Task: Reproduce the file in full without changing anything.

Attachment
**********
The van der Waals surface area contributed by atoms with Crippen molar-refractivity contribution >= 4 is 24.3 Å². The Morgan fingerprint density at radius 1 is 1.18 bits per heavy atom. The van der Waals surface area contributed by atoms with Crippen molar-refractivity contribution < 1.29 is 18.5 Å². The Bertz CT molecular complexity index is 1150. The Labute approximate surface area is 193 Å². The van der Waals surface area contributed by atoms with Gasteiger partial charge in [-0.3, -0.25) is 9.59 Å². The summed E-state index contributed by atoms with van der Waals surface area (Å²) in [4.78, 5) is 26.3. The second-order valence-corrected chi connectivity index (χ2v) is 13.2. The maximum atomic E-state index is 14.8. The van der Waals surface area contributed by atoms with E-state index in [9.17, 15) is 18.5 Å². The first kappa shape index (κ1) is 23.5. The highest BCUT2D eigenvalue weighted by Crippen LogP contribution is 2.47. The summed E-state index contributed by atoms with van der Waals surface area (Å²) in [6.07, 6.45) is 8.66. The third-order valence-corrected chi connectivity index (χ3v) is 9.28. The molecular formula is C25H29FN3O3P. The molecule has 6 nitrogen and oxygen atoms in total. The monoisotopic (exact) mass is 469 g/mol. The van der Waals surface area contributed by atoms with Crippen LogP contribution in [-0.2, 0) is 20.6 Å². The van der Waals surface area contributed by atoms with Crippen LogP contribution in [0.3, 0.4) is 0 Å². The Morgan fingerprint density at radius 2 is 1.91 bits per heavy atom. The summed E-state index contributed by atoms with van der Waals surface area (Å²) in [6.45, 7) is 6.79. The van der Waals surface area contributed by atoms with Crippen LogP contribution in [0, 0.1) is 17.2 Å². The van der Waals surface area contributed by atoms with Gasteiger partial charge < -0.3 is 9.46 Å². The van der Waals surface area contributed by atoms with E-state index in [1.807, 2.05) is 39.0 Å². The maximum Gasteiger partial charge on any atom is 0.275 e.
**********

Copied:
The van der Waals surface area contributed by atoms with Crippen molar-refractivity contribution >= 4 is 24.3 Å². The Morgan fingerprint density at radius 1 is 1.18 bits per heavy atom. The van der Waals surface area contributed by atoms with Crippen molar-refractivity contribution < 1.29 is 18.5 Å². The Bertz CT molecular complexity index is 1150. The Labute approximate surface area is 193 Å². The van der Waals surface area contributed by atoms with Gasteiger partial charge in [-0.3, -0.25) is 9.59 Å². The summed E-state index contributed by atoms with van der Waals surface area (Å²) in [4.78, 5) is 26.3. The second-order valence-corrected chi connectivity index (χ2v) is 13.2. The maximum atomic E-state index is 14.8. The van der Waals surface area contributed by atoms with E-state index in [9.17, 15) is 18.5 Å². The first kappa shape index (κ1) is 23.5. The highest BCUT2D eigenvalue weighted by Crippen LogP contribution is 2.47. The summed E-state index contributed by atoms with van der Waals surface area (Å²) in [6.07, 6.45) is 8.66. The third-order valence-corrected chi connectivity index (χ3v) is 9.28. The molecular formula is C25H29FN3O3P. The molecule has 6 nitrogen and oxygen atoms in total. The monoisotopic (exact) mass is 469 g/mol. The van der Waals surface area contributed by atoms with Crippen LogP contribution in [-0.2, 0) is 20.6 Å². The van der Waals surface area contributed by atoms with Crippen LogP contribution in [0.3, 0.4) is 0 Å². The Morgan fingerprint density at radius 2 is 1.91 bits per heavy atom. The summed E-state index contributed by atoms with van der Waals surface area (Å²) in [6.45, 7) is 6.79. The van der Waals surface area contributed by atoms with Crippen LogP contribution in [0, 0.1) is 17.2 Å². The van der Waals surface area contributed by atoms with Gasteiger partial charge < -0.3 is 9.46 Å². The van der Waals surface area contributed by atoms with E-state index in [1.807, 2.05) is 39.0 Å². The maximum Gasteiger partial charge on any atom is 0.275 e.